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Honoring Human Rights Around the World
Commemorate rights for all this week starting with Human Rights Day (tomorrow, Monday, 12/10), followed by UNICEF's anniversary a day later (Tuesday, 12/11). Leverage the following resources to spotlight human rights, civics, and social causes around the world!
Learn what the United Nations has done to help people of all ages from around the world. Choose a persona by entering gender, age, and country to view a list of ways the UN has helped. Categories include Human Rights, Child Mortality, and others.
Read articles, view videos, and share thoughts and opinions with others around the world on global topics: poverty, education, human rights, and more. Voices of Youth is UNICEF's online home for young people to know, learn, and do more.
Keep your students informed about the current humanitarian efforts in Africa, Asia, and the Middle East. Use this site to help students to focus on specific issues and geographic areas. Scroll to the bottom of the page to sort topics based on themes.
TeachersFirst Originals: Cultures, Countries & More
This eclectic trio includes a booklist, read-alouds, and a curated collection spotlighting childhood experiences throughout the world, African-American history, and more.
Read tales about childhood in various cultures and countries. While not all relate to human rights, skim the collection to find relevant books. Use these books to help your students stop and wonder what is a "typical childhood."
These featured books will expand students' knowledge of US history, provide teachers with some springboards for working with the Writing and Speaking-and-Listening standards of the Common Core, and highlight pioneers for human rights.
As students learn about historical time periods or famous figures, these resources offer a perspective from the lives of African Americans at the same time or with the same interests. Share about African-Americas who helped to fight for human rights.
Create a Project to Share
These three tools can be used in combination as part of a final project allowing students to demonstrate their knowledge about human rights and its progress or furthering needs throughout the globe.
This simple and beautiful DAT (device agnostic tool - available as an app and on the web) creates slideshows. You can import images and use the drag and drop feature to put them in order. Add music from the library or upload your own.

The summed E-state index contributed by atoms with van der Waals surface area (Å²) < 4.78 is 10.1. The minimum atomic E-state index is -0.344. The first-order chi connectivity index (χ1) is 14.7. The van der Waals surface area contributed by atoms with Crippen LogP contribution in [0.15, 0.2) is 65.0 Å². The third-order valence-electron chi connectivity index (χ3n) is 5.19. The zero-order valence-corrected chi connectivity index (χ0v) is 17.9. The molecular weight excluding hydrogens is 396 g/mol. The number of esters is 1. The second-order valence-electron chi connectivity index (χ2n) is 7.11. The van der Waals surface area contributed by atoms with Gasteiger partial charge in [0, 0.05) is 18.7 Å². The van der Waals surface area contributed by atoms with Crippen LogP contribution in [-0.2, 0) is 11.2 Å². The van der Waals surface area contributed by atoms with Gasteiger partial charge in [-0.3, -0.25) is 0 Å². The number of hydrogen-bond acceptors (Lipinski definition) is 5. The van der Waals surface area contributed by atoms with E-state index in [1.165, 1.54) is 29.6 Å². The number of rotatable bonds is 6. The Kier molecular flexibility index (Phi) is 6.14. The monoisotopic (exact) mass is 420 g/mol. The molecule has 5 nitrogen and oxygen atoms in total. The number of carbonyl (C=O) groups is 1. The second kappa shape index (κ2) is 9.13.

This DAT creates custom posters, business cards, presentations, badges, flyers, charts and graphs, and more using a custom layout or a blank page. Have students create an image (poster or flyer) sharing their understanding of human rights.
Use this tool to create a professional looking front page for a newspaper! Start by filling in the pertinent information (headline, date, and place). Add images and view samples for ideas. Create current event headlines related to human rights.
This Week at TeachersFirst
Middle school science educators are encouraged to learn about MySciLife --a free, safe, social learning platform-- during an introductory Jumpstart webinar this Tuesday. Take a few minutes to read about tech integration ideas in our blog, Infusing Technolgy. And, share your opinion about human rights education in our weekly poll.
Attention Middle School Science Teachers
Learn how MySciLife--the safe, social learning platform where students LIVE and LEARN science--fosters the 4C's and more. Join us Tuesday, 12/11, at 7 pm ET for an overview of MySciLife's platform and to set up your FREE account!
Engage middle school science students with MySciLife! »
Catch up on our K12 edtech blog
Recent writings by our K12 coaches on our Infusing Technology blog include reviews of technology tools for recording and listening. You'll also find ideas, tips, and tools to get your students coding!
Read our blog for classroom tech ideas and more! »
Share with our community!
How do you teach your students about human rights? Share your thoughts on our weekly poll and view other educators' replies.
Human Rights Day in your class »
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TeachersFirst is an archive of curated, classroom-ready content and ideas —including teacher-authored reviews of more than 15,000 web resources— made available for free to K12 teachers by The Source for Learning. Built-in guidance from seasoned professionals makes effective classroom technology use trouble-free.